Early Impressions

Posted by zhayes9 on November 14th, 2011

Zach Hayes is an editor, contributor and bracketologist for Rush the Court.

I’ve had a chance to watch both of St. John’s and Arizona’s preliminary Coaches vs. Cancer games, Duke tangle with upset-minded Belmont, and, of course, Michigan State face North Carolina in the Carrier Classic. With the obvious caveat that it is incredibly early in the season with so much yet to be determined, here are my initial thoughts on these teams:

Aside from Malik Stith, Lavin has his hands full with all newcomers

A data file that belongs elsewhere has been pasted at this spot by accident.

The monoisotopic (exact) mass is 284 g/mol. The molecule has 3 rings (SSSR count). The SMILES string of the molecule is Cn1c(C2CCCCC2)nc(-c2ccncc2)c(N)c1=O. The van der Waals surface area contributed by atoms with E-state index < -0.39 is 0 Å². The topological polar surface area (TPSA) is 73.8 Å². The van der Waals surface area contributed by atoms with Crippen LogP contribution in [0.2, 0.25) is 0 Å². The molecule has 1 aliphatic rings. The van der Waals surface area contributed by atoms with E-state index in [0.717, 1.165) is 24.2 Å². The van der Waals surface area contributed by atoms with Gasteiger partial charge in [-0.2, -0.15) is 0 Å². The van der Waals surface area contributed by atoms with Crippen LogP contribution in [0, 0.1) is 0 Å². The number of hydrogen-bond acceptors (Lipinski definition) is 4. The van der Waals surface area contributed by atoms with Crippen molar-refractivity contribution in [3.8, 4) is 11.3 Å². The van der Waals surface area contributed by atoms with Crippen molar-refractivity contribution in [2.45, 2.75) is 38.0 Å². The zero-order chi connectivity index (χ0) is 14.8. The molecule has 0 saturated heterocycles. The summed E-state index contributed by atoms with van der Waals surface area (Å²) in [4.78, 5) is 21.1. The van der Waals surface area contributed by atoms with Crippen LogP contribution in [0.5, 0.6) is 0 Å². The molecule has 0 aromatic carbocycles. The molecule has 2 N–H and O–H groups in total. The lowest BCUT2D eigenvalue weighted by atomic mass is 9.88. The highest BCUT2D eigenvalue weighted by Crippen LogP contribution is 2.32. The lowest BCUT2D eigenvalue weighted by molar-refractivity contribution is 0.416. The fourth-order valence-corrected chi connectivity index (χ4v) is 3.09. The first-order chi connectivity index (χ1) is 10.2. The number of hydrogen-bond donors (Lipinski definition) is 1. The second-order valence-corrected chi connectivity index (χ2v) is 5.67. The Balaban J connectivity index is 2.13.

St. John’s: Losing three key members of a loaded recruiting class would be devastating for any program, but it will especially inhibit St. John’s due to their full-court pressure and aggressive matchup zone. Fatigue and a lack of depth could be a major issue once the Johnnies have to contain more athletic lineups than what William & Mary or Lehigh have to offer. God’s Gift Aschiuwa is powerful and efficient, but he’s also their only low-post scorer. He simply won’t be able to play 37.5 minutes per game throughout the entire season. Look for future opposition to mostly zone or play a sagging man-to-man against a roster that’s much more comfortable creating offense through penetration. Even if the young St. John’s guards impose their athleticism and get to the rim, help defenders shouldn’t be afraid to foul; players not named God’s Gift combined to shoot 28-53 from the charity stripe during the first two games, which could be a recurring issue for a freshman-dominated team. I like their individual pieces and future potential. Moe Harkless is a dynamic, face-up four, Naurideen Lindsey is a tough energizer and Aschiuwa is an absolute load to handle. I just worry playing seven-deep is going to catch up to a team that’s already woefully inexperienced.